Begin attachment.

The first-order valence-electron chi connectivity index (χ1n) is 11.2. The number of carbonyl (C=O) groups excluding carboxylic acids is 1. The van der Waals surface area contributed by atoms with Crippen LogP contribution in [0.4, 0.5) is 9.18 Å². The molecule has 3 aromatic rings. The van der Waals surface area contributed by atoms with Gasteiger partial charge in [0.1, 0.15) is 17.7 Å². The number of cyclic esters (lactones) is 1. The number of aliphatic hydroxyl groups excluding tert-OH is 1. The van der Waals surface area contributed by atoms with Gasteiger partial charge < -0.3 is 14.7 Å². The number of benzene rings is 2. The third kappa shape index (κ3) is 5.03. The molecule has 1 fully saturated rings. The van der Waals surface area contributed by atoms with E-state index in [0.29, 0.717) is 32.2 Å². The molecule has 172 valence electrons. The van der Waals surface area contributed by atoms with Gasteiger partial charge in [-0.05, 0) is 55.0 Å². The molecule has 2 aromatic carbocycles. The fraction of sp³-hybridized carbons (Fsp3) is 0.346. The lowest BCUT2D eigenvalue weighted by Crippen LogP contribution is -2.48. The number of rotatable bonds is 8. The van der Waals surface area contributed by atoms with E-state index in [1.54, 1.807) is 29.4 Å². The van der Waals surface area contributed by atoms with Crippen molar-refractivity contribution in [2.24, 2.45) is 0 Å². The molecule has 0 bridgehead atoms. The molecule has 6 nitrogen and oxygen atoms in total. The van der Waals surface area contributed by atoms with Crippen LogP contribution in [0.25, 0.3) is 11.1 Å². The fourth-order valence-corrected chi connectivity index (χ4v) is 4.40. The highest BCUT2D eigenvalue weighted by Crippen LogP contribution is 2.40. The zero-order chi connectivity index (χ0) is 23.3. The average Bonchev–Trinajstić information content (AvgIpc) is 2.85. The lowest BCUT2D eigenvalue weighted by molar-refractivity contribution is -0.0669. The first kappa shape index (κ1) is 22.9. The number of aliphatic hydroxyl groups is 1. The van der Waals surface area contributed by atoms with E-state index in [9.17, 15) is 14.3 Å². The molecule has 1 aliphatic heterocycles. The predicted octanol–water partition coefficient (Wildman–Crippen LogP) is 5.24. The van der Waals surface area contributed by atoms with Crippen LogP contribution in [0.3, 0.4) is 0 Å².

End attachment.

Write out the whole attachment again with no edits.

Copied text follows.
The first-order valence-electron chi connectivity index (χ1n) is 11.2. The number of carbonyl (C=O) groups excluding carboxylic acids is 1. The van der Waals surface area contributed by atoms with Crippen LogP contribution in [0.4, 0.5) is 9.18 Å². The molecule has 3 aromatic rings. The van der Waals surface area contributed by atoms with Gasteiger partial charge in [0.1, 0.15) is 17.7 Å². The number of cyclic esters (lactones) is 1. The number of aliphatic hydroxyl groups excluding tert-OH is 1. The van der Waals surface area contributed by atoms with Gasteiger partial charge < -0.3 is 14.7 Å². The number of benzene rings is 2. The third kappa shape index (κ3) is 5.03. The molecule has 1 fully saturated rings. The van der Waals surface area contributed by atoms with E-state index in [0.29, 0.717) is 32.2 Å². The molecule has 172 valence electrons. The van der Waals surface area contributed by atoms with Gasteiger partial charge in [-0.05, 0) is 55.0 Å². The molecule has 2 aromatic carbocycles. The fraction of sp³-hybridized carbons (Fsp3) is 0.346. The lowest BCUT2D eigenvalue weighted by Crippen LogP contribution is -2.48. The number of rotatable bonds is 8. The van der Waals surface area contributed by atoms with E-state index in [1.54, 1.807) is 29.4 Å². The van der Waals surface area contributed by atoms with Crippen molar-refractivity contribution in [2.24, 2.45) is 0 Å². The molecule has 0 bridgehead atoms. The molecule has 6 nitrogen and oxygen atoms in total. The van der Waals surface area contributed by atoms with Crippen LogP contribution in [0.25, 0.3) is 11.1 Å². The fourth-order valence-corrected chi connectivity index (χ4v) is 4.40. The highest BCUT2D eigenvalue weighted by Crippen LogP contribution is 2.40. The zero-order chi connectivity index (χ0) is 23.3. The average Bonchev–Trinajstić information content (AvgIpc) is 2.85. The lowest BCUT2D eigenvalue weighted by molar-refractivity contribution is -0.0669. The first kappa shape index (κ1) is 22.9. The number of aliphatic hydroxyl groups is 1. The van der Waals surface area contributed by atoms with E-state index in [9.17, 15) is 14.3 Å². The molecule has 1 aliphatic heterocycles. The predicted octanol–water partition coefficient (Wildman–Crippen LogP) is 5.24. The van der Waals surface area contributed by atoms with Crippen LogP contribution in [0.3, 0.4) is 0 Å².